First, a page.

21 Opening assignment Day 3 What does a molecule of water look like? Draw one in your notebook Figure 3.1 on page 41

22 Part 2: Temperature, Dissolved Gases, Transparency, Pressure Learning Goals: –Students will be able to Explain the unique properties of water. Explain how temperature and density are related and how they affect movement in the ocean Explain the relationship between transparency and photosynthesis Describe the types of dissolved gases in the ocean and the process of gas exchange

23 The Unique Nature of Water Water molecules are made of 2 Hydrogen atoms and 1 oxygen atom chemically bonded. They are unusual because they attract each other. They do this because the hydrogen atoms have a slightly positive charge and the oxygen atom has a slightly negative charge.

24 Hydrogen bonds are the type of bonds that attract water molecules to each other. They are weak bonds so they are constantly breaking apart and reforming. The Unique Nature of Water

25 Review of Temperature in States of Matter Water is found on Earth in all 3 states of matter; solid (ice), liquid, gas (water vapor) To change from one state to another you just need to add or remove heat.

26 Water is the only substance that becomes LESS dense as it becomes a solid. When water molecules freeze they expand and become less dense causing them to float. The Unique Nature of Water

27 Heat Capacity Heat capacity is the amount of heat needed to raise a substances temperature by a given amount. Water has one of the highest heat capacities of any naturally occurring substance.

28 Water is the Universal Solvent Water can dissolve more things than any other natural substance on Earth and is therefore called the Universal Solvent.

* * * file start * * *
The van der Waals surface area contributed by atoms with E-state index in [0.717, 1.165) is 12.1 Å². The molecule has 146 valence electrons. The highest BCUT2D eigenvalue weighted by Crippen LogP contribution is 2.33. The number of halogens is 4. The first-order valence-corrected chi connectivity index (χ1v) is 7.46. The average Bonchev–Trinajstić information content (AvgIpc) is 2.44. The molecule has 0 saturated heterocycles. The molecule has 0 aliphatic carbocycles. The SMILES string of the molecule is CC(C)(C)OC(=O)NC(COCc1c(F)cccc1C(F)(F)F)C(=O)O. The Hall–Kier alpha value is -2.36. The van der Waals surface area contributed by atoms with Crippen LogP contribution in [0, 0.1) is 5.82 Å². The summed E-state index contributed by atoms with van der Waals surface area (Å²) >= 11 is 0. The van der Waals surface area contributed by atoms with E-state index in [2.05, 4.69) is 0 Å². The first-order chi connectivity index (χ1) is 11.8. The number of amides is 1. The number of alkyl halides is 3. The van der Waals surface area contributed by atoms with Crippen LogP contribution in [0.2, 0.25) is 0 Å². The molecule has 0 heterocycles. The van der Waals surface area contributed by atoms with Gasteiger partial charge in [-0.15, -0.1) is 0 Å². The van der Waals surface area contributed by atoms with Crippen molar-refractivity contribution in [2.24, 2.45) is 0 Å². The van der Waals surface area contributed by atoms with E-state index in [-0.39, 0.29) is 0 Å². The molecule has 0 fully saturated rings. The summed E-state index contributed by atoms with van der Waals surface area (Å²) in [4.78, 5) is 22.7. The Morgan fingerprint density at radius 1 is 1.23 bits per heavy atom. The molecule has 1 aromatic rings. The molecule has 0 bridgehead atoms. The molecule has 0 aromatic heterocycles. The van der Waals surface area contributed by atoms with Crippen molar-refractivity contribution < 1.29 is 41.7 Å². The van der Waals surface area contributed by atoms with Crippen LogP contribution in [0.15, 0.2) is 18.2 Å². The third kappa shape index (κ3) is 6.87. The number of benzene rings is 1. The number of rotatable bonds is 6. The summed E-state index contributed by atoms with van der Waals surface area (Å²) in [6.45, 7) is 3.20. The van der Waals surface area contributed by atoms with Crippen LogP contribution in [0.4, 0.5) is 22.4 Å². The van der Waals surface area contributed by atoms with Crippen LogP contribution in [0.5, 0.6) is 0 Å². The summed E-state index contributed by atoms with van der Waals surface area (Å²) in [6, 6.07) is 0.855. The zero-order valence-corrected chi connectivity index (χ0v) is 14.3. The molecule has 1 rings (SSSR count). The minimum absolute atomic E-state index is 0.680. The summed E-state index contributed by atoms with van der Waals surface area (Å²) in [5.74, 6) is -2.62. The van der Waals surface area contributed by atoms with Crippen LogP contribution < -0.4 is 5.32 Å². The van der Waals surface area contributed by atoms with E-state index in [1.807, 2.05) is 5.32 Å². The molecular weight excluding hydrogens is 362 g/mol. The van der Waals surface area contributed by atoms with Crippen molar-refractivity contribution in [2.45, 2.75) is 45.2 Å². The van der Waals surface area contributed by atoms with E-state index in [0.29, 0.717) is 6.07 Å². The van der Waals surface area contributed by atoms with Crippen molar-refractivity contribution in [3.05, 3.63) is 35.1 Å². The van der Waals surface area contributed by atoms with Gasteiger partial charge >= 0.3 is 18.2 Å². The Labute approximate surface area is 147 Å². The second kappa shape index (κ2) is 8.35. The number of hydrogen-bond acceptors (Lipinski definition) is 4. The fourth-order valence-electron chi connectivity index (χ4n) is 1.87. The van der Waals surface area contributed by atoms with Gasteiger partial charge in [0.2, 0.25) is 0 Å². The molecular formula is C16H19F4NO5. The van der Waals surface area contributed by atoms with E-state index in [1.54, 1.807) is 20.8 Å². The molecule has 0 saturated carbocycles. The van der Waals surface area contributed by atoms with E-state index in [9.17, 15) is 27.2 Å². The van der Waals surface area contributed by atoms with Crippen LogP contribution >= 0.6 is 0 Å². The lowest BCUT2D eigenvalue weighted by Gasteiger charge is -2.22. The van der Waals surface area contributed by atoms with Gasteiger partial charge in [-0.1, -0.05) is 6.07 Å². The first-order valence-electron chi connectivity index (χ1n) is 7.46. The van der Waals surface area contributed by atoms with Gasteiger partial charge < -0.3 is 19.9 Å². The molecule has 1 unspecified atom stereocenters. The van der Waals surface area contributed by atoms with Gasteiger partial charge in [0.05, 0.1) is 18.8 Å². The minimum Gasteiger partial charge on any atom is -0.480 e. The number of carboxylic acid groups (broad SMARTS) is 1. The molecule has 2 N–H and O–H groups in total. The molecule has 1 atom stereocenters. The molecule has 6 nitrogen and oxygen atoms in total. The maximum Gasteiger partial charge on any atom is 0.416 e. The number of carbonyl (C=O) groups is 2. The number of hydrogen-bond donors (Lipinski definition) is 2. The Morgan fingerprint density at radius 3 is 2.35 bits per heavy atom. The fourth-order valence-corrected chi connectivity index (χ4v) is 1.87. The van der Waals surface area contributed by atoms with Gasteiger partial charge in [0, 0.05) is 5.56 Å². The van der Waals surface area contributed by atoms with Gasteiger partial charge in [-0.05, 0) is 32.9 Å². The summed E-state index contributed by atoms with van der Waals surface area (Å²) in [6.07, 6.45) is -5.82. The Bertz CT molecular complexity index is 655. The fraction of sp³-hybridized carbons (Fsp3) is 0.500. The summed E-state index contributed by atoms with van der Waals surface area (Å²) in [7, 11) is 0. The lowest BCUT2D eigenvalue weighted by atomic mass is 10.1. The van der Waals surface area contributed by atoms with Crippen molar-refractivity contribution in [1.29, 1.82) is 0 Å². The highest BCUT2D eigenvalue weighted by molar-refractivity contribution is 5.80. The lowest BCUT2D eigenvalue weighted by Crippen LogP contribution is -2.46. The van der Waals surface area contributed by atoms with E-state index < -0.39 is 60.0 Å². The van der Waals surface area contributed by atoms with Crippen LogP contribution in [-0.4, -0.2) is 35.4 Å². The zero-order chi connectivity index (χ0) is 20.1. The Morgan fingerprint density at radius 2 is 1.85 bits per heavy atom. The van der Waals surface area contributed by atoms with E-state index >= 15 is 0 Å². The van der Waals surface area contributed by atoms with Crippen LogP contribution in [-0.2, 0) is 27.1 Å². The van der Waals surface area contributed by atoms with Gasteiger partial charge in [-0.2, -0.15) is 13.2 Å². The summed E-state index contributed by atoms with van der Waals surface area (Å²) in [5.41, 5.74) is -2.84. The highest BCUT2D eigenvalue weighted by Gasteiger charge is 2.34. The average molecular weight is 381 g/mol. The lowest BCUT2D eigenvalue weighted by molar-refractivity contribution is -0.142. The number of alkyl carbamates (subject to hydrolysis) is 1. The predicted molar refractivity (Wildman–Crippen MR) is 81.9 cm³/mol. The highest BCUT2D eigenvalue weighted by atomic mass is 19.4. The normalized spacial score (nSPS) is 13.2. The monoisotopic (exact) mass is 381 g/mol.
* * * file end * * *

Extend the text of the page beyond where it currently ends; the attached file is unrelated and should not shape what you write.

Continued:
29 Temperature, Salinity, and Density Remember that we have already learned that as salinity increases, density _______________. The density of ocean water is primarily influenced by temperature though. What do you think happens to density when temperature increases?

30 What is the relationship between temperature and density? As temperature increases, density decreases... WHY? As energy is added to molecules they move faster and farther apart... decreasing the amount of mass per volume.

31 Ocean water and freezing Ocean water is less prone to freezing than rivers and lakes due to it’s salinity level. Salt water freezes at a lower temperature (colder) than freshwater.

32 Dissolved Gasses Three most important gasses are: –Oxygen (O 2 ) –Carbon Dioxide (CO 2 ) –Nitrogen (N 2 ) These gasses are found in air and dissolve into seawater at the surface –Also, gasses dissolved into seawater may be released to the atmosphere

33 Effect of temperature Gasses dissolve better into colder water Dissolved gasses are higher in polar waters than at the tropics

34 Oxygen Oxygen does not dissolve into seawater very well –Air has 210 mL/L/ seawater has 0-8 mL/L –Dissolved oxygen is referred to as DO by marine scientists (and that’s what we’ll call it too)

35 Why would DO increase at the bottom of the ocean? Lower temp water can hold more DO Deep water originated at the surface (remember thermohaline circulation)